Academy Award for company that created CGI liquid effects

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A special effects company from Madrid has received an award from the Academy of Motion Picture Arts and Sciences.

14 January 2008

MADRID - A special effects company from Madrid has received an award from the Academy of Motion Picture Arts and Sciences - the equivalent of a technical Oscar.

Next Limit is one of 10 firms to win a Scientific and Technical Academy Award for computer and engineering advances that help make better movies.

The company, which was created in 1998 by Ignacio Vargas and Víctor González, developed a software package called RealFlow, which the Academy acknowledges as being "the first widely adopted, commercially available, easy-to-use system for the simulation of realistic liquids in motion picture visual effects." The RealFlow software has been used in epic films such as The Lord of the Rings and 300.

Unlike the Oscars, these awards are not limited to achievements developed in the last year. "It's like good wine. These awards are granted to products that have been around for years and have enabled the film industry to advance technologically," says Víctor González, one of the founders of Next Limit. "They've given an award to the first people who created an innovative product that did not exist in cinema."

"With RealFlow you can recreate elements such as water, lava, moving objects, boat floods, explosions... any natural physical effect," González explains.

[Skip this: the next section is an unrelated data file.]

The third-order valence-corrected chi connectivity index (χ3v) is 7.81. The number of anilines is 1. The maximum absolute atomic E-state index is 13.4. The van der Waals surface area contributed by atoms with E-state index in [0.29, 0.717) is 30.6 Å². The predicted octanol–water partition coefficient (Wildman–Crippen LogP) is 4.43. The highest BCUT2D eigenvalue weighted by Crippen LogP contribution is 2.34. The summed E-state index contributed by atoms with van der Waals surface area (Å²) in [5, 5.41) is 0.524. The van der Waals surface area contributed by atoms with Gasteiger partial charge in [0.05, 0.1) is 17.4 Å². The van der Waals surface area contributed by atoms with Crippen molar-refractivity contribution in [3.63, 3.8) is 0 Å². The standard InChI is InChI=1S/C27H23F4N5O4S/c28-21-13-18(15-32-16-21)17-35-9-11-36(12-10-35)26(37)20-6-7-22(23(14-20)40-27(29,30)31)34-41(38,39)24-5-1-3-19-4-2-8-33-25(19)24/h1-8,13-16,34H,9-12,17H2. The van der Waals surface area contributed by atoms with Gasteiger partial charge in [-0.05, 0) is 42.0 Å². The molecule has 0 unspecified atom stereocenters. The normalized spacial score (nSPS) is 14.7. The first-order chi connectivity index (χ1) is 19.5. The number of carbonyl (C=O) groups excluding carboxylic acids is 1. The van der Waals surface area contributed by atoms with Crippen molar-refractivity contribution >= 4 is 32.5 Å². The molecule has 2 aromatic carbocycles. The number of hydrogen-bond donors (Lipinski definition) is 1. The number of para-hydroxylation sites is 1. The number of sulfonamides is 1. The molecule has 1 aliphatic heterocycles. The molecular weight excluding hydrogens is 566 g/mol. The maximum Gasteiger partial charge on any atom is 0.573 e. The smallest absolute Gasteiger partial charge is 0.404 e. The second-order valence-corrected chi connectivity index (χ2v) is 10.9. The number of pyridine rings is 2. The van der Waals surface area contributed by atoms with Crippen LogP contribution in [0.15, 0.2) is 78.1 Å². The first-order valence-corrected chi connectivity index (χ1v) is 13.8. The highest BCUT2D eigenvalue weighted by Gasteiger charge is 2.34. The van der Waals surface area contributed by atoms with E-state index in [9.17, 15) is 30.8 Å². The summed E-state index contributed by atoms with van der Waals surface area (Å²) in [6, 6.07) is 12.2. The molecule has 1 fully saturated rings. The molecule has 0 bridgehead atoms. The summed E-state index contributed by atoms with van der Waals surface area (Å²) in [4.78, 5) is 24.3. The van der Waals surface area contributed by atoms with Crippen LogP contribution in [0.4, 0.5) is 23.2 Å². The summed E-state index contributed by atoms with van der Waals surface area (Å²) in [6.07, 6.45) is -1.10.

The software costs EUR 2,700, and medium-to-large companies typically buy multiple licenses that are renewed annually. With 30 employees in Madrid and one in Los Angeles, who trains artist teams in the use of RealFlow, Next Limit sells most of its licenses abroad and is planning to open an office in the United States.

Ten years after it was developed, RealFlow continues to be unique, even if several competitors have sprung up since then. Its creators say that Dreamworks came up with a suspiciously similar application after doing a trial test of RealFlow for months.

This is the second time that a Spanish company has received an Academy Award for technical achievement. In 1969, Juan de la Cierva was rewarded for inventing the dynalens, a stabiliser that eliminates camera vibrations.

[Copyright EL PAÍS / Jorge Marirrodriga 2008]

Subject: Spanish news

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